Memorandum by the Director of the Office of Far Eastern Affairs ( Vincent ) to the Secretary of State 33
At present two of the three issues remaining for adjustment within this Government in connection with the draft Philippine bases agreement are well on the way to solution. These two issues relate to the possible joint use of the bases and to a possible reduction in number and size of the bases retained. Efforts to adjust the third issue—jurisdiction over American military personnel outside the bases—have so far failed to result in a meeting of views between the State Department on the one hand and the War and Navy Departments on the other. Settlement of this third issue is a matter of urgency because the War Department feels that it is essential that the agreement be signed on July 4, and therefore that negotiations with the Philippine authorities should begin at least by June 15. Comment on the three issues is given below.
- 1. Joint Use of Bases
- A provision which would permit the armed forces of the Philippines to serve on United States bases, and vice versa, whenever the armed forces of both countries agree that such use would be beneficial has been worked out in consultation between the State, War and Navy Departments. (Copy attached, Annex A)34 There remains only for settlement the question whether the bases should be made available to the Security Council with the consent of the Philippines alone or with the consent of the Philippines and the United States. Although the War Department prefers the second alternative, it is believed that it will accept the first alternative.
- 2. Reduction in Number and Size of the Bases
- The question of a possible reduction in the number of bases retained by the United States (at present 71) and in their size (one of the bases now covers 150,000 acres) has been referred to General MacArthur for his opinion. This issue can probably be quickly settled after his views have been received.
- 3. Jurisdiction over American Military and Civilian Personnel outside the Bases
- There is general agreement that this Government should have exclusive jurisdiction over all offenses committed by American military or civilian personnel within the bases.
The War and Navy Departments hold that it is essential that even in time of peace the United States also exercise jurisdiction over offenses committed by such personnel outside the bases. They assert that this position is justifiable under international practice, and they also claim—apparently without strong conviction—that the exercise of such jurisdiction is necessary to their military program and position in the Islands.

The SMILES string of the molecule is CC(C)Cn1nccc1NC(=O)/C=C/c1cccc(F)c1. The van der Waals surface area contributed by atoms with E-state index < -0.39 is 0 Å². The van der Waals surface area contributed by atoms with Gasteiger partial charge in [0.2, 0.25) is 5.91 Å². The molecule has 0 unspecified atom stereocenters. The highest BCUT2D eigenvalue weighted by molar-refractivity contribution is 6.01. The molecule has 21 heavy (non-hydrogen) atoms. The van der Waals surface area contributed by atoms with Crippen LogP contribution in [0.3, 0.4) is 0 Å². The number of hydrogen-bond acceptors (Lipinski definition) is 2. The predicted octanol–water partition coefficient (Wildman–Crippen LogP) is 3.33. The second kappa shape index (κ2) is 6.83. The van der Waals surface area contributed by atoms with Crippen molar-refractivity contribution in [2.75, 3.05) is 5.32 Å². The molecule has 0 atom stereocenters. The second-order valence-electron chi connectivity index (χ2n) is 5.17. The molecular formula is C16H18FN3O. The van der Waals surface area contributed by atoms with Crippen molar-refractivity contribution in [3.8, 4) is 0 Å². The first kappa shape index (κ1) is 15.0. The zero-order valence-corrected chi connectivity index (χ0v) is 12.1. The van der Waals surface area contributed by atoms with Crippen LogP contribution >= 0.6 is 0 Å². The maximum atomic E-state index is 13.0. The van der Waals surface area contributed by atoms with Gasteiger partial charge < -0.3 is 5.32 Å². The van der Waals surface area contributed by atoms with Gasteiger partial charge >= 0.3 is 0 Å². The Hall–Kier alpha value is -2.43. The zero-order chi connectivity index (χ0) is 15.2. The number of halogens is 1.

In the recent discussions, Roxas took strong exception to granting to this Government jurisdiction over offenses committed outside the bases, in time of peace.
Officers of this Department have held that this Government should not force the Philippines to grant this Government such extensive jurisdiction in time of peace. We have suggested that provision be made according to this Government exclusive jurisdiction over any offenses committed by American military or civilian personnel in the Islands in time of war or national emergency and according at other times exclusive jurisdiction over all offenses committed by such personnel within the bases. (Copy attached, Annex B)35
The draft agreement would involve some 50,000 American personnel and would run for 99 years. Philippine courts have functioned to the satisfaction of American authorities, military as well as civilian.
It is felt that under these circumstances a provision such as that desired by the War and Navy Departments would be regarded not merely by the Filipino people but by other friendly Far Eastern peoples as a revival of extraterritoriality; that it would create popular opposition to the bases agreement in the Philippines, making approval of that agreement difficult in the Philippine Congress; and that this country’s good will among Far Eastern peoples would suffer without commensurate advantage to this country. The Philippine agreement would be of little worth as a precedent in attempting to obtain similar grants from stronger countries; and it is believed to be highly unlikely that British, Australian or other authorities will be willing to grant to the United States comparable jurisdiction throughout a prolonged period of peace in any future agreements that may be reached.
The War and Navy Departments on June 5 prepared a draft in accordance with their position (Annex C).35 A brief statement of the main reasons why we regard this draft as unsatisfactory has been informally prepared by our Legal Adviser’s Office and is attached to the draft.